The Daily Driver: Galaxy Note 2
Because I work here at PhoneBuff, I get the opportunity to use a lot of different smartphones with the option to pick and choose which one I want to use as my daily driver. And up until recently, I have been choosing to use the Samsung Galaxy Note 2 as my day to day smartphone. Below, I’ll share my thoughts and experiences with Samsung’s smartphone/tablet hybrid:
Out of all of the things that make the experience with the Galaxy Note 2 unique, I’d say the one that sticks out the most to me is how much attention the smartphone got when I was using it out in public. I’d constantly have people coming up to me and asking me what it was and how I liked it. Needless to say, it was a good conversation starter (hint, hint).
When people asked me how I liked the phone or why I’d use a phone so big, I usually said one of two things (actually, I’d often say both of these): The screen is amazing and/or the battery lasts forever. Obviously, the Note 2′s battery doesn’t last forever. But compared to some of the other smartphones out there, saying it lasts forever gives people an idea of how good it really is.
I mean, with the Note 2 I never had to worry about the battery dying on me. I was able to confidently leave the house or office with less than 40% battery life knowing that it was enough to last me throughout the rest of the night. That’s pretty impressive for even the average user, so the fact that I’m a heavy user who plays a lot of games and watches a lot of YouTube videos makes it fantastic.
Now, the battery isn’t the only reason why I liked using the Note 2. There are other smartphone options out there like the Motorola RAZR Maxx that give you the same type of battery life. But like I mentioned earlier, I watch a lot of YouTube and play a lot of games on my phone. Therefore, the large 5.5 inch HD Super AMOLED display just went hand in hand with the battery performance.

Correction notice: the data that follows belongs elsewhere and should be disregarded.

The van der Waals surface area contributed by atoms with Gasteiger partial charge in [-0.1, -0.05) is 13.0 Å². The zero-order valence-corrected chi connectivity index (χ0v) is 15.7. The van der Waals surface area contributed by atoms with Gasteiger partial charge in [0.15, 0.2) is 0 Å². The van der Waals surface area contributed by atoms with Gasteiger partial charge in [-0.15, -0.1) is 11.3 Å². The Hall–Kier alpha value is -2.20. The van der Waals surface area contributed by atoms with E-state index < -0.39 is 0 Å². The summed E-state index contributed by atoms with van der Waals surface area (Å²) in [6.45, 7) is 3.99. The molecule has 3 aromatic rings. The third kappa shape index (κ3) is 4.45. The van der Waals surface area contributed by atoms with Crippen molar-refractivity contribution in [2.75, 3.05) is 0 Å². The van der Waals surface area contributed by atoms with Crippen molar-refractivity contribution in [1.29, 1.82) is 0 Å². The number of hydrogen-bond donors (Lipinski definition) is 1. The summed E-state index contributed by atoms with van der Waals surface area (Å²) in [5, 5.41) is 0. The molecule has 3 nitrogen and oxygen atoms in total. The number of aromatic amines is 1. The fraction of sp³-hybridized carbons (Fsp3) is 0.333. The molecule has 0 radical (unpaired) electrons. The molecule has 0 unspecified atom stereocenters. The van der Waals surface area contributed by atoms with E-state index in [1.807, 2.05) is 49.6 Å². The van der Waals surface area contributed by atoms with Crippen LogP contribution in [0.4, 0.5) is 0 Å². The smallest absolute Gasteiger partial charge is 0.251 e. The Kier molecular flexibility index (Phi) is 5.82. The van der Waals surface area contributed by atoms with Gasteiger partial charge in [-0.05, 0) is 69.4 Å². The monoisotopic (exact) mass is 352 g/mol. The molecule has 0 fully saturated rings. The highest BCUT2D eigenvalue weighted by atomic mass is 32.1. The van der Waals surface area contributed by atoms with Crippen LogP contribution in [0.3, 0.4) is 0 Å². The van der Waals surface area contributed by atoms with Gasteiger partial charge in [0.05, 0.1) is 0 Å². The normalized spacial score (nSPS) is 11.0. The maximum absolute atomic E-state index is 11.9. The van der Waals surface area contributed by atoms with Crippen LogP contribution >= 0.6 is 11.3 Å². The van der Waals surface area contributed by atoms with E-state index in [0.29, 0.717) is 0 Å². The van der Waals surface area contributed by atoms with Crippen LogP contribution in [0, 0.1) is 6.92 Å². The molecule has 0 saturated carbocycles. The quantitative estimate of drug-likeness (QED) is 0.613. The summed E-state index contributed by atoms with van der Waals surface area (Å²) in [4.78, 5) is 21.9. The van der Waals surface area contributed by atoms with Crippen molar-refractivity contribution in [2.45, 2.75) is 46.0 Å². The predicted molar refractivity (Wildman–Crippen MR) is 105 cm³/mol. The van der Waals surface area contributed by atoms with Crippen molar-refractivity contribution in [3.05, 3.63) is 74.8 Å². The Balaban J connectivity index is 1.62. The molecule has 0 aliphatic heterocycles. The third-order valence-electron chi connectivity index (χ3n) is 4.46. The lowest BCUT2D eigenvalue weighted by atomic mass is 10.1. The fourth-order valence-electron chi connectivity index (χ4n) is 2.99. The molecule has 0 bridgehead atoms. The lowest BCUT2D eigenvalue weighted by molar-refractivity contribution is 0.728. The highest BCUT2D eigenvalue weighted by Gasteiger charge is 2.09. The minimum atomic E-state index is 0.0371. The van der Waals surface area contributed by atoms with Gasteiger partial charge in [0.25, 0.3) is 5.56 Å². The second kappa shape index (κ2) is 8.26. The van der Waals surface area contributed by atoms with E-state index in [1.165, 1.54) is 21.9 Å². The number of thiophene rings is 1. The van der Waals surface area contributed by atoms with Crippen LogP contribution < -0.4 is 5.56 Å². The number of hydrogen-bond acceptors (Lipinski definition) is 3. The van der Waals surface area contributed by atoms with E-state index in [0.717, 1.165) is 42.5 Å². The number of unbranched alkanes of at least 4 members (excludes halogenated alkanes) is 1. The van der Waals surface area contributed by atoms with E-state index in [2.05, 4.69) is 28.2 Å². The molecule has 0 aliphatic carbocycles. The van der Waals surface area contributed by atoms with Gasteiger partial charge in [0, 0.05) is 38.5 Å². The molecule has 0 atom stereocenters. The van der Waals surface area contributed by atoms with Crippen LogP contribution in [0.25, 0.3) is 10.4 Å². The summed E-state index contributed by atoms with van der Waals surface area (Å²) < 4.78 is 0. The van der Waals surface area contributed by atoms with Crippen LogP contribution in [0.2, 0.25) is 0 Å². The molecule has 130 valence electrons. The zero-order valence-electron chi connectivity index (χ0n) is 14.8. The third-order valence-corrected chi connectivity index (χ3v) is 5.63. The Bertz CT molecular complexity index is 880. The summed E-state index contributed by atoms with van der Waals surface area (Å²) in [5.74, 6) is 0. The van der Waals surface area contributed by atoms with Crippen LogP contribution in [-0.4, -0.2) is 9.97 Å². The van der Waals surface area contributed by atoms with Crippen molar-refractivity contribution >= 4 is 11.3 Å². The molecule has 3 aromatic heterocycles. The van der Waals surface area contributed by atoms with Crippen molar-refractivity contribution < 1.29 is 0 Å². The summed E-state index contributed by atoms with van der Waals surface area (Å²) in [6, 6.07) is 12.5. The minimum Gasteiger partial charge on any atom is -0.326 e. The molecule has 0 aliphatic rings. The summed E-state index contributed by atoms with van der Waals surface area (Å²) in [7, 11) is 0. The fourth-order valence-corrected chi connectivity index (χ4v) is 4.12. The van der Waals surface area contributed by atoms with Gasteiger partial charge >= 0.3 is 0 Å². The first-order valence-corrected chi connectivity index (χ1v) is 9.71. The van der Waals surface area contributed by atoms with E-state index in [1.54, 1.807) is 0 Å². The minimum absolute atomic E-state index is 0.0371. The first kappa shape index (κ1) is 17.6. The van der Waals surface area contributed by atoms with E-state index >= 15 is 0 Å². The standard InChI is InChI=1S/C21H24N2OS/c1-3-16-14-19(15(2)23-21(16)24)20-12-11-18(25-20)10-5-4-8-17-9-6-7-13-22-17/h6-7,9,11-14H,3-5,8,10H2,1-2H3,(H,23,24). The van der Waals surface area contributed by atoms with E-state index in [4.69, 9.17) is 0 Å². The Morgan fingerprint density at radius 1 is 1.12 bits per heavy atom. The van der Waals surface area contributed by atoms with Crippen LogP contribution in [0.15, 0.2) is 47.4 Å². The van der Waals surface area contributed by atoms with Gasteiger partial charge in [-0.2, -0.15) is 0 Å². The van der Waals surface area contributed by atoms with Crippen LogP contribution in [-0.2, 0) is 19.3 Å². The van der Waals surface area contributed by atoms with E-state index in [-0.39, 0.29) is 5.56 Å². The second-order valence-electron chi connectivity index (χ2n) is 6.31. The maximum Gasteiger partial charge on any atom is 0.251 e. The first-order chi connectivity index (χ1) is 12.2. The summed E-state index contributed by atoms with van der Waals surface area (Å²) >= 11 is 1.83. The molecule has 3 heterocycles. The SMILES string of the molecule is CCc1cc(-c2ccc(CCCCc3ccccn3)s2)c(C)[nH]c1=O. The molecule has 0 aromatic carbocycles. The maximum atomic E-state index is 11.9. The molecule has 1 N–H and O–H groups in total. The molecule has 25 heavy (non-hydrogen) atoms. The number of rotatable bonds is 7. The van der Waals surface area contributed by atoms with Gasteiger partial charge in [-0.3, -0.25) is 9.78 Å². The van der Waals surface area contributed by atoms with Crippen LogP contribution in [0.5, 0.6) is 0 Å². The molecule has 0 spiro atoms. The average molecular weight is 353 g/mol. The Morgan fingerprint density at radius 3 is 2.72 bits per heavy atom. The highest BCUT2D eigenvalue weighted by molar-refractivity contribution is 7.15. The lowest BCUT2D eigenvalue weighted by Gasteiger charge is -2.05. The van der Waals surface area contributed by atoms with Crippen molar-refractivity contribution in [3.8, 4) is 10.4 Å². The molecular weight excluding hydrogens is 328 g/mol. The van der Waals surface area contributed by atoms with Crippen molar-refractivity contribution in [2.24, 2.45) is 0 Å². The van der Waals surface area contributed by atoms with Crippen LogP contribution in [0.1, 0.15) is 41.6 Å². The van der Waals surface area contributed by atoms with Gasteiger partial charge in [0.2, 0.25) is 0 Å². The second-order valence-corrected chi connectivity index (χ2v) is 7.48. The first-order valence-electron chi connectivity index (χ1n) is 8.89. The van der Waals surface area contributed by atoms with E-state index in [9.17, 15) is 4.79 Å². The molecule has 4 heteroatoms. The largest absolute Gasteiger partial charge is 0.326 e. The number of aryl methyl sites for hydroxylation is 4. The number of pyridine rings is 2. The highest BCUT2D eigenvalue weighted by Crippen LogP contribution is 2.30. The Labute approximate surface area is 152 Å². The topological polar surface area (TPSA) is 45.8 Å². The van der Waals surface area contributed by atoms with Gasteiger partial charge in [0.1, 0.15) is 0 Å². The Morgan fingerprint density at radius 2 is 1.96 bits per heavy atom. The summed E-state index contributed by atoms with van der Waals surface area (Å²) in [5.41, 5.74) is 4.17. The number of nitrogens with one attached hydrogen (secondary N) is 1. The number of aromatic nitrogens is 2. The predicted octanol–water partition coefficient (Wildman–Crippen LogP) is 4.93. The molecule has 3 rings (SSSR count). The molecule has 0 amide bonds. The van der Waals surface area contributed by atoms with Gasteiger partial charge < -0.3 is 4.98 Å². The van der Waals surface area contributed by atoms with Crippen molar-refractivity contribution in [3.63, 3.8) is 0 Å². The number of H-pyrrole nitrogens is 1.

I don’t think anybody out there can honestly deny that watching an HD YouTube video on the Note 2 is better than on another smartphone like the iPhone 5 or the previously mentioned Motorola RAZR Maxx. It just won’t happen. It’s like comparing the movie experience at an IMAX movie theater to what you’d get at home. Okay, maybe not that big of a difference. But you get my point.
As you could tell so far, my experience with the Note 2 was a great one. However, the phone isn’t without its flaws. The big flaw, both figuratively and literally, is the size. Sure, that seems to contradict what I just said about the big screen being amazing. But everything has a price. And in this case it is the comfort of holding the phone in your hand and for some people keeping it in your pocket.
The other (potential) flaw is the build quality. While I don’t think there is anything necessarily wrong with the plastic body that Samsung opts to use with their products, I don’t think it’s the best quality material they could use on a smartphone. I accidentally dropped my Note 2 from about 1 foot high on cement and it got a pretty nasty nick on the corner that it fell on.
This wouldn’t have happened on a smartphone like the Lumia 920 or even the iPhone 5. But like I said above, it’s only a potential flaw. If you never drop your phone, or if you get a case (I was using Samsung’s flip cover that didn’t protect the edges) it doesn’t really matter. But still, I think it is something worth mentioning.
Overall, I was extremely happy with using the Note 2 as my daily driver. I’d definitely recommend it to anyone that could get past the larger than average size, even after the announcement of the Samsung Galaxy S4 and HTC One. While the Galaxy S4 and the HTC One are technically “better” on many fronts, the Note 2 isn’t really competing with them at the same level.
Instead, the Note 2 is in a whole different category compared to just about any “smartphone.” And that’s because the Note 2 isn’t just a smartphone, but it’s also a tablet. Besides, the Note 2 has just about everything you could really ask for out of a smartphone. Quad-core? Check. LTE? Check. MicroSD card slot and a removable battery? Check and check. You get the point.
Obviously, the Note 3 is going to be an improvement over the Note 2 (better screen, better processor, etc), but I feel like the Note 2 was one of the first phones that I was able to look at without saying “I like it, but I wish they would have included this..or done that…” And coming from someone who has owned and used more smartphones than most people out there, I think that says a lot.